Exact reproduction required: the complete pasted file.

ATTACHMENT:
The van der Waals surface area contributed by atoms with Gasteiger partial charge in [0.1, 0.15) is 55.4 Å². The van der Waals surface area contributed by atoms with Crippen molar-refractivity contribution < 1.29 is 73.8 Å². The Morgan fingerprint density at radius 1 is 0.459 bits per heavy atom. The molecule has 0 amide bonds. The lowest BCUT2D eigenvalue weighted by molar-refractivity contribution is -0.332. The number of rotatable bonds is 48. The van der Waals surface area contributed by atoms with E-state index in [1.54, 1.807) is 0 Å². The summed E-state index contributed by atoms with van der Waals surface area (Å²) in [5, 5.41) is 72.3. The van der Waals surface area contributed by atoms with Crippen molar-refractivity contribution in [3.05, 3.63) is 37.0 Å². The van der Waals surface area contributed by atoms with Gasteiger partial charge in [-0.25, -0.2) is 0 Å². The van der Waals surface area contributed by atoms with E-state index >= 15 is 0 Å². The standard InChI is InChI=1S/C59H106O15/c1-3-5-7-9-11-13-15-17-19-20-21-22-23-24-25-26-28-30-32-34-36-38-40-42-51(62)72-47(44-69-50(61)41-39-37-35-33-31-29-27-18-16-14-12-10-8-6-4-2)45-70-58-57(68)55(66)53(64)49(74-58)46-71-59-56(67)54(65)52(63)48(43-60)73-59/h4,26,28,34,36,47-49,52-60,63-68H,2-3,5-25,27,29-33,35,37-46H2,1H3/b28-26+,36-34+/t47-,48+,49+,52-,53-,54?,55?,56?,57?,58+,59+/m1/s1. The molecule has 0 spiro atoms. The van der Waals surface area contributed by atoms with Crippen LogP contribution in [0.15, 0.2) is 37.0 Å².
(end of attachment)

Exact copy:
The van der Waals surface area contributed by atoms with Gasteiger partial charge in [0.1, 0.15) is 55.4 Å². The van der Waals surface area contributed by atoms with Crippen molar-refractivity contribution < 1.29 is 73.8 Å². The Morgan fingerprint density at radius 1 is 0.459 bits per heavy atom. The molecule has 0 amide bonds. The lowest BCUT2D eigenvalue weighted by molar-refractivity contribution is -0.332. The number of rotatable bonds is 48. The van der Waals surface area contributed by atoms with E-state index in [1.54, 1.807) is 0 Å². The summed E-state index contributed by atoms with van der Waals surface area (Å²) in [5, 5.41) is 72.3. The van der Waals surface area contributed by atoms with Crippen molar-refractivity contribution in [3.05, 3.63) is 37.0 Å². The van der Waals surface area contributed by atoms with Gasteiger partial charge in [-0.25, -0.2) is 0 Å². The van der Waals surface area contributed by atoms with E-state index >= 15 is 0 Å². The standard InChI is InChI=1S/C59H106O15/c1-3-5-7-9-11-13-15-17-19-20-21-22-23-24-25-26-28-30-32-34-36-38-40-42-51(62)72-47(44-69-50(61)41-39-37-35-33-31-29-27-18-16-14-12-10-8-6-4-2)45-70-58-57(68)55(66)53(64)49(74-58)46-71-59-56(67)54(65)52(63)48(43-60)73-59/h4,26,28,34,36,47-49,52-60,63-68H,2-3,5-25,27,29-33,35,37-46H2,1H3/b28-26+,36-34+/t47-,48+,49+,52-,53-,54?,55?,56?,57?,58+,59+/m1/s1. The molecule has 0 spiro atoms. The van der Waals surface area contributed by atoms with Crippen LogP contribution in [0.15, 0.2) is 37.0 Å².